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When we press the Update Field button in the Transform panel, the template goes to work and fills the Vendor Status field with the text OK.   The blue preview color goes away because what we see now in the table is not a preview, it is the actual data which is now in the table.

Use Selection

So far, so good.   We have created a new field called Vendor Status and we have filled that field with the text value OK for all records.  However, our plan is to fill the new field with the text OK for all products except Grandma's Boysenberry Spread.  For that product, we would like to write something else into the Vendor Status field.

 

We could, of course, do that by simply double-clicking into the Vendor Status cell for that product and manually editing the cell.   But suppose we wanted to make that change for hundreds, or thousands of such products?   In that case, it would be easier to use selection to choose the desired records and then again to use the Copy template, but restricted to the selection.

 

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We Ctrl-click on the row handle for Grandma's Boysenberry Spread.   In the illustration above we have widened the Name column slightly so the full name of the product can be seen.

 

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That selects the record, which is then shown with red selection color background to indicate it is selected.    There are many ways to select records in Manifold, either interactively with mouse and keyboard or with the Select panel in the Contents pane.       We show the simple case of just selecting one record, since the technique shown in this topic, of applying a Transform template only to selected records, works the same whether there is only one selected record or many selected records.

 

We will now populate the field for the Grandma's record using the Transform panel.  Of course if we only had one record to adjust we would simply edit it directly by double-clicking into the Vendor Status cell for that record, as illustrated in the Editing Tables and Example: Editing Records in a Table topics.   But since we are teaching a method that can be applied when many more than just a single record are to be modified we will use the Transform panel.

 

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Back in the Transform panel, which we have left open, the Vendor Status field is still the target.   When we click the Copy template the string 'OK' is still in the Value box.   

 

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The blue preview appears again in the table, since we again have a Transform template in action.

 

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To apply the Copy only to the selected record, we check the Restrict to selection box.

 

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When we check the Restrict to selection box, the blue preview shows only that record will be altered by the Copy template.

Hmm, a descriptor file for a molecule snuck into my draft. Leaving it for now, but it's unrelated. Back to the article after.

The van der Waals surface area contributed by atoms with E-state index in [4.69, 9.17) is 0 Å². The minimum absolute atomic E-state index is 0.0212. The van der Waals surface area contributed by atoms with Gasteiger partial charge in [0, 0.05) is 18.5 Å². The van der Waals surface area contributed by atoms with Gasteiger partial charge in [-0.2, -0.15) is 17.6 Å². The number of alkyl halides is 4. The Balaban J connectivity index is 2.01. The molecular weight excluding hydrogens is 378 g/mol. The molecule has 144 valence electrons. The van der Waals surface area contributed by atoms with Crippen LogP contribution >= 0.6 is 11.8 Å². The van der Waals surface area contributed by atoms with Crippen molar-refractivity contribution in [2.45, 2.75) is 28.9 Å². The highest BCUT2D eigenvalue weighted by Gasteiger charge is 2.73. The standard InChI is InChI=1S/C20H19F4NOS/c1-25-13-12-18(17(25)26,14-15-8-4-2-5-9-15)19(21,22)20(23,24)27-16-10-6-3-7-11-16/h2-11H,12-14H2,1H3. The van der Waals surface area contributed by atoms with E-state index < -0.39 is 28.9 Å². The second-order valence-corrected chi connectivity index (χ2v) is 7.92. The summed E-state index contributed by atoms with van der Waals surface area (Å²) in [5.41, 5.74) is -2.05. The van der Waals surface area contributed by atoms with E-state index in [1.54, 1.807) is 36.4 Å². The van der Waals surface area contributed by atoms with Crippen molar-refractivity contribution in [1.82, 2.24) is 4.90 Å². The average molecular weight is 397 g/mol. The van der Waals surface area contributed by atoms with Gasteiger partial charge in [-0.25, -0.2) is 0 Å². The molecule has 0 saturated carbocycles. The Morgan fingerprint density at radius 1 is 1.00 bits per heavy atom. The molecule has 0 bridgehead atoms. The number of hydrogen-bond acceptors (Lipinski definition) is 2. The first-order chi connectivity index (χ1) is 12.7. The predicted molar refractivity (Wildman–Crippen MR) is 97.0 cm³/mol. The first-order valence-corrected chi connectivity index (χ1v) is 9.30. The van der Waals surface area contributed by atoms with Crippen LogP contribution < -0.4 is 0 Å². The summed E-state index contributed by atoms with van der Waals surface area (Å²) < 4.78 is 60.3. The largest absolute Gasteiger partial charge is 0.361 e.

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We enter the text expression 'Growing rapidly' into the Value box.   That is what we want to be copied into the target field.

 

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As soon as we enter the expression Manifold previews the results in the Product table window.  So far this is just a preview.    To make the change permanent we press the Update Field command button in the Transform panel.

 

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The illustration above shows the record still selected.   To de-select it, we can Ctrl-click anywhere in the record.

 

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The result is a table with a new text field added that has been populated with the values we want for each record.  

 

See Also

User Interface Basics

 

Tables

 

Data Types

 

Selection

 

Editing Tables

 

Example: Editing Records in a Table - How to edit the contents of an existing record using mouse and keyboard.

 

Example: Adding Records to a Table - How to add a new record to a table using mouse and keyboard.

 

Example: Create a Table and Add a Record - Create a table with required fields and then add a record with value for those fields.  Creates the OGR-required table to prepare a Manifold project for use by OGR as detailed in the Example: Connect to Radian from QGIS topic.

 

Example: Add a Computed Field to a Table - In this example we add a field to a table.  We first set the values for a field dynamically with a computed field using the Add Computed Field option in the New Field dialog.   We then illustrate what happens when we fill a field statically with values using the Add Field option.  Last, we show what the Add Component choice does in the New Field dialog.

 

Example: Create a Table with a Constraint - Create a simple table that includes a simple constraint upon one of its fields.  

 

Adding an Index to a Table - A basic topic on adding an index using the built-in capabilities of the mfd_id field.

 

Example: Add a Spatial Index to a Table - A typical use of an index is to provide a spatial index on a geom field in a table, so the geom data can be visualized in a drawing. This topic provides the step by step procedure for adding a spatial index.

 

Example: Add a UUID-based Index to a Table - Create a new computed field that is filled with UUID values on creation and then create an index on that field.   This technique creates an indexed field that has guaranteed unique values for all records and thus the indexed field and record values may be used in other projects.